Our FAQ section below covers everything from what a cardiac arrest is to how to use a defibrillator safely.
Cardiac arrest is a serious condition that can cause the heart to suddenly stop beating. It is a leading cause of premature death and can happen to anyone, regardless of age or health status. In a cardiac arrest, the heart's steady rhythm is often replaced by disorganised electrical activity called ventricular fibrillation (VF). This means that the heart is no longer able to pump blood effectively to the rest of the body, which can lead to serious complications and even death.
The good news is that if VF is treated quickly by an electrical shock (defibrillation), there is a greater chance of the person's life being saved. This is why it is so important to act quickly if you suspect someone is experiencing a cardiac arrest. Time is of the essence, and every second counts when it comes to saving someone's life.
A defibrillator, also known as an Automated External Defibrillator (AED), is a life-saving device used to treat sudden cardiac arrest. It is a portable electronic device that is designed to deliver an electric shock to the heart in order to restore its normal rhythm. When someone collapses from sudden cardiac arrest, the AED can be used to deliver a shock to the heart that can help restore normal rhythm. The device is safe to use by the general public, and very effective when in use. They are easy for anyone to use, even if they have no medical training.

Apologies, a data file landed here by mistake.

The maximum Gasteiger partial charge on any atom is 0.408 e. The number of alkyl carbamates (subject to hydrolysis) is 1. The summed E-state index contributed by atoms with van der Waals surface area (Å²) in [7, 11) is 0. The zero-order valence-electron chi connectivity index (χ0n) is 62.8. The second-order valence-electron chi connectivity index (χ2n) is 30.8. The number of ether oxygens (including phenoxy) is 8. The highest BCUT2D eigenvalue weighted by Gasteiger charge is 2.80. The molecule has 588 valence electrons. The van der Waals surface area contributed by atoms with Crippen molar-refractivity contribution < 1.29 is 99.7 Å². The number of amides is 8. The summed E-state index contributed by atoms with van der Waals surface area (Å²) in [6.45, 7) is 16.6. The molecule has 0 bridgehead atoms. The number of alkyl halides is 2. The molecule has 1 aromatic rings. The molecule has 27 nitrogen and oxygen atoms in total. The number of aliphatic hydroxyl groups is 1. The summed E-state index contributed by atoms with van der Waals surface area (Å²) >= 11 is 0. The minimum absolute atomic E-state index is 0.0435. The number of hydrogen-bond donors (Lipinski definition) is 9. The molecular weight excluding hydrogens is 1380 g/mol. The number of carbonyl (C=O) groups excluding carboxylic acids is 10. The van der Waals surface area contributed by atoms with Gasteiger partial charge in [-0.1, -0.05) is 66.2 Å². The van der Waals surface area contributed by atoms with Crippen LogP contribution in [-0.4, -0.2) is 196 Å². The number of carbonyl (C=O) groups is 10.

One of the key benefits of using an AED is that it requires little maintenance and can be stored for long periods of time.
Using a defibrillator (AED) can be the difference between life and death in the event of a cardiac arrest. If you find yourself in a situation where someone has collapsed, is unresponsive, and not breathing normally, recognizing that they may have had a cardiac arrest is the first step.
1. Once you've recognized that someone may have had a cardiac arrest, the next step is to attach the two adhesive pads (electrodes) that connect the AED to the person's bare chest.
2. After attaching the electrodes, switch on the AED.
3. Follow the instructions given by the device. The AED will typically provide voice prompts that will guide you through the process of using the device, which includes analysing the person's heart rhythm and delivering a shock if necessary.
After using an AED, the ambulance service will require access to the device's downloaded memory to see what steps were taken during treatment. This information can be crucial in providing appropriate ongoing care.
It's also important to remember that an AED will only shock a shockable heart rhythm. This means that if someone has flatlined or has no electrical activity in their heart, an AED will not be effective.